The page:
Plaintiffs' attorneys and Ritchie agreed that the best way to resolve the issue of whether Ritchie had to disclose the putative client's name was to have the court hear a motion to compel Ritchie to disclose the name. On September 20, 1993, plaintiffs filed the motion in which they sought an order to compel Ritchie "to disclose the name and address of his client who was involved in an automobile collision on May 24, 1989 as a result of which Morgan Dietz died." Clerk's Papers at 28. In their motion, even though they admitted disclosure of the name may have criminal consequences because the driver had left the scene of an accident, they asserted "disclosure of the name in and of itself would not establish the level of the individual's involvement nor the substance of his communication with Mr. Ritchie." *fn1 Clerk's Papers at 41. In response, Ritchie contended such a disclosure would inherently reveal a communication from a client, and should therefore be protected.

The motion was heard on October 15, 1993, before Clallam County Superior Court Judge Kenneth D. Williams, who denied the motion to compel. *fn2 In denying the motion to compel, the trial court stated identification of John Doe would plainly implicate him in the accident of May 24, 1989:

Based on my review and analysis of this situation to require Mr. Ritchie to divulge the name of his client would necessarily require him to divulge the confidential communication which was given to him and from everything before me it would appear that that communication was made expressly for the purposes of maintaining the client's identity secret from the other parties who were involved or concerned and connected with this action, be that civil or criminal. Clerk's Papers at 26.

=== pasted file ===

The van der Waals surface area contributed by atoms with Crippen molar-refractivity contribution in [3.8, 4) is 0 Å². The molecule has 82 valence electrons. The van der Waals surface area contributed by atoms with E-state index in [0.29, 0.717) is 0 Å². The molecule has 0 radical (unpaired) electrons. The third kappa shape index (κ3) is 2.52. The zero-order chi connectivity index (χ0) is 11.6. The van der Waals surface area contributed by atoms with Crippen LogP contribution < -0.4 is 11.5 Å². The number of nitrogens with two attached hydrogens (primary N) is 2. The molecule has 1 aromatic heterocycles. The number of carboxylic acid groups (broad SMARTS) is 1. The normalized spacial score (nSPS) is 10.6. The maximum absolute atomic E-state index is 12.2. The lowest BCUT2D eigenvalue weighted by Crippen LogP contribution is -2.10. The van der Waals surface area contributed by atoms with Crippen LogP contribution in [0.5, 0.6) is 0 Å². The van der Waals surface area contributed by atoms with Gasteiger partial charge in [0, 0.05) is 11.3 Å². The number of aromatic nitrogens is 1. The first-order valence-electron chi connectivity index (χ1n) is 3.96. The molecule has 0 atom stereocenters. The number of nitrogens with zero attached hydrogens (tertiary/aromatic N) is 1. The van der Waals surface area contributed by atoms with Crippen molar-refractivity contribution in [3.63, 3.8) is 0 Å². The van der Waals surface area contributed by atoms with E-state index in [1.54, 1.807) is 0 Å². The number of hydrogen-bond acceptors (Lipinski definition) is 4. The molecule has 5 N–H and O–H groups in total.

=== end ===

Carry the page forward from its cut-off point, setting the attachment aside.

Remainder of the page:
The plaintiffs sought review of the denial of the order, which was granted, and the Court of Appeals affirmed denial of the motion. Dietz v. Doe, 80 Wash. App. 785, 911 P.2d 1025 (1996). We granted review.


A. Attorney-Client Privilege in Washington

RCW 5.60.060(2) reads: "An attorney or counselor shall not, without the consent of his or her client, be examined as to any communications made by the client to him or her, or his or her advice given thereon in the course of professional employment." *fn3 The attorney-client privilege exists in order to allow the client to communicate freely with an attorney without fear of compulsory discovery. State ex rel. Sowers v. Olwell, 64 Wash. 2d 828, 832, 394 P.2d 681 (1964); Pappas v. Holloway, 114 Wash. 2d 198, 203, 787 P.2d 30 (1990) (privilege encourages free and open communications by assuring that communications will not be disclosed to others directly or indirectly). The ...